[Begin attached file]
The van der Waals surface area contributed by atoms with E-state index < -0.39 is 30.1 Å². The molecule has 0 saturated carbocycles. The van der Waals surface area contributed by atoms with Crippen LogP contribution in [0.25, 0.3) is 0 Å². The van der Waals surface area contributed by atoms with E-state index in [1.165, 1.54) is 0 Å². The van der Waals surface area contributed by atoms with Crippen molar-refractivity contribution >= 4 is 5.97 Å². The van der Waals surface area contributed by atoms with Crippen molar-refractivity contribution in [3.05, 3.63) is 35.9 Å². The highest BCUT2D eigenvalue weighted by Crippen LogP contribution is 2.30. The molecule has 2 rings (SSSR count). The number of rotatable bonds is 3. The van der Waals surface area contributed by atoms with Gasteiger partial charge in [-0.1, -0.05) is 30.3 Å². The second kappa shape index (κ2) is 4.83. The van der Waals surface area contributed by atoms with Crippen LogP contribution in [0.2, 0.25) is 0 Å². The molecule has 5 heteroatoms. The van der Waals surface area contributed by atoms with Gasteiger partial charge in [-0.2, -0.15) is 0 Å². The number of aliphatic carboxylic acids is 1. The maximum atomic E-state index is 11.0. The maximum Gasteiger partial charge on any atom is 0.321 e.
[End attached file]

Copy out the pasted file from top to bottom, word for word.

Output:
The van der Waals surface area contributed by atoms with E-state index < -0.39 is 30.1 Å². The molecule has 0 saturated carbocycles. The van der Waals surface area contributed by atoms with Crippen LogP contribution in [0.25, 0.3) is 0 Å². The van der Waals surface area contributed by atoms with E-state index in [1.165, 1.54) is 0 Å². The van der Waals surface area contributed by atoms with Crippen molar-refractivity contribution >= 4 is 5.97 Å². The van der Waals surface area contributed by atoms with Crippen molar-refractivity contribution in [3.05, 3.63) is 35.9 Å². The highest BCUT2D eigenvalue weighted by Crippen LogP contribution is 2.30. The molecule has 2 rings (SSSR count). The number of rotatable bonds is 3. The van der Waals surface area contributed by atoms with Gasteiger partial charge in [-0.1, -0.05) is 30.3 Å². The second kappa shape index (κ2) is 4.83. The van der Waals surface area contributed by atoms with Crippen LogP contribution in [0.2, 0.25) is 0 Å². The molecule has 5 heteroatoms. The van der Waals surface area contributed by atoms with Gasteiger partial charge in [-0.2, -0.15) is 0 Å². The number of aliphatic carboxylic acids is 1. The maximum atomic E-state index is 11.0. The maximum Gasteiger partial charge on any atom is 0.321 e.